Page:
VA Disability Rating for Lower Back Pain
Alyse Phillips: Welcome to CCK Live Under 5:00. I’m Alyse Phillips and we are reviewing VA ratings for lower back pain.
Just generally, veterans frequently experience lower back pain following their time in service. These conditions depending on their severity can impact greatly a veteran’s ability to perform activities of daily living and their ability to carry out work-related responsibilities.
Thanks to Saunders v. Wilkie, a federal court decision from April 2018, veterans can actually receive VA disability for back pain even if they don’t have an actual diagnosis, such as arthritis, for example.
VA uses the general rating formula for diseases and injuries of the spine under 38 CFR § 4.71a to evaluate back conditions, including lower back pain. It is largely based on your range of motion. Range of motion is going to encompass flexion, which is bending, or extension, which is straightening.
Ratings are going to range from 0, 10, 20, 30, 40, 50, and then 100 percent based on how severe your limitation of motion is. The 10, 20, 30, and 40 ratings are partly based on flexion and range of motion. Where the 50 and 100 percent ratings are actually going to be based on unfavorable ankylosis or stiffness present – basically based on your inability to move.
If veterans do not meet the range of motion criteria, they may also get a rating for a low back pain, if they have intervertebral disc syndrome or IVDS. This going to be rated under a slightly different diagnostic code, that’s going to be 5243. It’s based on a number of incapacitating episodes that a veteran might experience due to their low back pain. Ratings there going to range between 10 to 60 percent; again, based on how many incapacitating episodes a person might experience during a certain period of time.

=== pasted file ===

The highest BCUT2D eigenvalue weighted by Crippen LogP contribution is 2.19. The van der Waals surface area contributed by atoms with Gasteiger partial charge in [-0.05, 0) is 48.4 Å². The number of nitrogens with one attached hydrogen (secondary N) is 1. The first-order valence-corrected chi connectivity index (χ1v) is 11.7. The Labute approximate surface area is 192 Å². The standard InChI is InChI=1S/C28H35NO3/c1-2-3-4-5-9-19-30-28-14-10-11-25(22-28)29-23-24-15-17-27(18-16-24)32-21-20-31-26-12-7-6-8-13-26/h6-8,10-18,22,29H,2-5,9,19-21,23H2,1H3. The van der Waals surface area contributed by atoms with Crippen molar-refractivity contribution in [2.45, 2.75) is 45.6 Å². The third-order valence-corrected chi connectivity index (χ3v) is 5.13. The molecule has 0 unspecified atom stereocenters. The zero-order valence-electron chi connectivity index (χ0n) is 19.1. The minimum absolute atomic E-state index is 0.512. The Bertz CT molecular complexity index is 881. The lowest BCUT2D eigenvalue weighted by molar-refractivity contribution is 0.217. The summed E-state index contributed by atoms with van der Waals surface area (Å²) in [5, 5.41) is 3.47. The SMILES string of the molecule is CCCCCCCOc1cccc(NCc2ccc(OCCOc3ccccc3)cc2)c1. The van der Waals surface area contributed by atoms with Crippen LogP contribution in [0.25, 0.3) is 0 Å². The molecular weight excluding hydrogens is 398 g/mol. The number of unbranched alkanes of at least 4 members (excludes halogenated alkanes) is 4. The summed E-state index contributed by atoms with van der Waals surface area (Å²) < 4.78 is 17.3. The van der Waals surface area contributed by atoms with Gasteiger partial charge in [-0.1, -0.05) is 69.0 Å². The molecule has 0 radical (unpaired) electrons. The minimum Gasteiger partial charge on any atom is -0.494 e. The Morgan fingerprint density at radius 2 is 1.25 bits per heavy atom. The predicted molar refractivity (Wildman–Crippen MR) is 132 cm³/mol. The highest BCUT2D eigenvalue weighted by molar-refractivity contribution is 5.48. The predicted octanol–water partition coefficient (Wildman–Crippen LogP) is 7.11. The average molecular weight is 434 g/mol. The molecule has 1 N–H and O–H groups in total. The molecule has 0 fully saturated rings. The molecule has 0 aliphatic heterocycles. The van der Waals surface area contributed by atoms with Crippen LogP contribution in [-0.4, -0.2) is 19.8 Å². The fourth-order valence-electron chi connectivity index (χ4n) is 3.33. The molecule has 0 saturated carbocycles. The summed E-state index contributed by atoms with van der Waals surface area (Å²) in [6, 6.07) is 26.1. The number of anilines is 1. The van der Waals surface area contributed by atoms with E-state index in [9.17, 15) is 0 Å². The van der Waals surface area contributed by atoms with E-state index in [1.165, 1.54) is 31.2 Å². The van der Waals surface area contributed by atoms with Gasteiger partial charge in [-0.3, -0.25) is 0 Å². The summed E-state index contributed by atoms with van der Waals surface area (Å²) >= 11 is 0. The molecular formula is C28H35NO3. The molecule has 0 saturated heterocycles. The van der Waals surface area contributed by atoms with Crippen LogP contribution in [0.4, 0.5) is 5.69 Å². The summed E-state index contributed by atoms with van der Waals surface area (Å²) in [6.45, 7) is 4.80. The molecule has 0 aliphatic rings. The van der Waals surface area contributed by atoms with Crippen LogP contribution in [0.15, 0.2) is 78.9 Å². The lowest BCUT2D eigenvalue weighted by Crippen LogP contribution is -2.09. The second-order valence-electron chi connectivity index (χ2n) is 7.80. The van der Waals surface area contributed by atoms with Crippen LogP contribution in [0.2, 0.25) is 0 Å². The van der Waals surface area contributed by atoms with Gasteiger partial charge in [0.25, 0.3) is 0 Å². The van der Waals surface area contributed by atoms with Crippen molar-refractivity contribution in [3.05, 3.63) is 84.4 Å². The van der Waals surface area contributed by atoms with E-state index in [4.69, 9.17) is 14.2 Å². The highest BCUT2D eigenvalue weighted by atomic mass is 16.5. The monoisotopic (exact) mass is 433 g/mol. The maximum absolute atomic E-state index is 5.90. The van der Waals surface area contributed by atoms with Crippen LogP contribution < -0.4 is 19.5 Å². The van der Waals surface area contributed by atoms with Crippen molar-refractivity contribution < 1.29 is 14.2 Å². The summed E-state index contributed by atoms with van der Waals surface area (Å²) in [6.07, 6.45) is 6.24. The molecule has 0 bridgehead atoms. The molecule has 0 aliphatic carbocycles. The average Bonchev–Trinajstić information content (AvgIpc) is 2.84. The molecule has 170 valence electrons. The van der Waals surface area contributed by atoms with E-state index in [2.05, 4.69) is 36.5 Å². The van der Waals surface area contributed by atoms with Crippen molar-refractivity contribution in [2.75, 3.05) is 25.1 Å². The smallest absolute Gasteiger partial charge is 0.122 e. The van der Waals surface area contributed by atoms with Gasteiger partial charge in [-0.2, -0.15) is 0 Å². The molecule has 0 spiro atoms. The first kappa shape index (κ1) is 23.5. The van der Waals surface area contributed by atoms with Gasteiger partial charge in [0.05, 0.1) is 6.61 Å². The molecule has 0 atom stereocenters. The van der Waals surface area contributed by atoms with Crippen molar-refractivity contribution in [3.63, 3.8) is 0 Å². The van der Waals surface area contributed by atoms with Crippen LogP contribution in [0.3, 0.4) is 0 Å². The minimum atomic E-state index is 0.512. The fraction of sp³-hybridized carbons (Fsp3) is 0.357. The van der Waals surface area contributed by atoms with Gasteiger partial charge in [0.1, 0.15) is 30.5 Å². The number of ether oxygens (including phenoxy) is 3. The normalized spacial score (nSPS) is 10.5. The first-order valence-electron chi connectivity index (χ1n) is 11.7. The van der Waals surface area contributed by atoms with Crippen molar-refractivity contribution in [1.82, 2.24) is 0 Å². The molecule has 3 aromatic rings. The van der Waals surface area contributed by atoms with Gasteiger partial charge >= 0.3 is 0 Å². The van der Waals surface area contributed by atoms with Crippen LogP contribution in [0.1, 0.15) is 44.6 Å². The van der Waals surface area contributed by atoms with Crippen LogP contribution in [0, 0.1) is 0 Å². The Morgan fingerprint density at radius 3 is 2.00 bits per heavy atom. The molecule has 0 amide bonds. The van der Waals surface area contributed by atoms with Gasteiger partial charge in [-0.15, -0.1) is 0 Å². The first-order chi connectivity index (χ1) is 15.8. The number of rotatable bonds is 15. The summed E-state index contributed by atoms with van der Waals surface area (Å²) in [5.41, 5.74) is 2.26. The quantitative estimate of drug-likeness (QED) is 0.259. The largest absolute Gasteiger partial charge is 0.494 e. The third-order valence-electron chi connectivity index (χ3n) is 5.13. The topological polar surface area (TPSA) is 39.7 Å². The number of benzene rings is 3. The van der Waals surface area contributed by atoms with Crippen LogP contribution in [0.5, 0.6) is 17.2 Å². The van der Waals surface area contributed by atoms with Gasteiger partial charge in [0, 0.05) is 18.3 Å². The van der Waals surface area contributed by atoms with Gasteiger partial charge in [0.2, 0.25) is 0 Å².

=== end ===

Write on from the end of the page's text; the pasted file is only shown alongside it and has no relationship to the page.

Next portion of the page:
VA also must consider flare-ups when rating low back pain to account for additional loss of function, motion, and pain. While we did largely speak about range of motion here, I also should note that that is not the only way you can be rated for your pain. You can also be rated if you have some type of functional equivalent to range of motion, limitation in range of motion, due to things such as weakness or instability, inability to stand, those type of things.
You may also be eligible for TDIU. If your low back pain prevents working or if your low back pain combined with other service-connected conditions prevents working. A TDIU benefit would allow you to be compensated at a 100 percent level, even if your combined rating – the scheduler rating – does not equal the 100 percent level.
So, thank you for joining me. That covers lower back pain for today. Please be sure to follow social media and check out our longer videos on YouTube.
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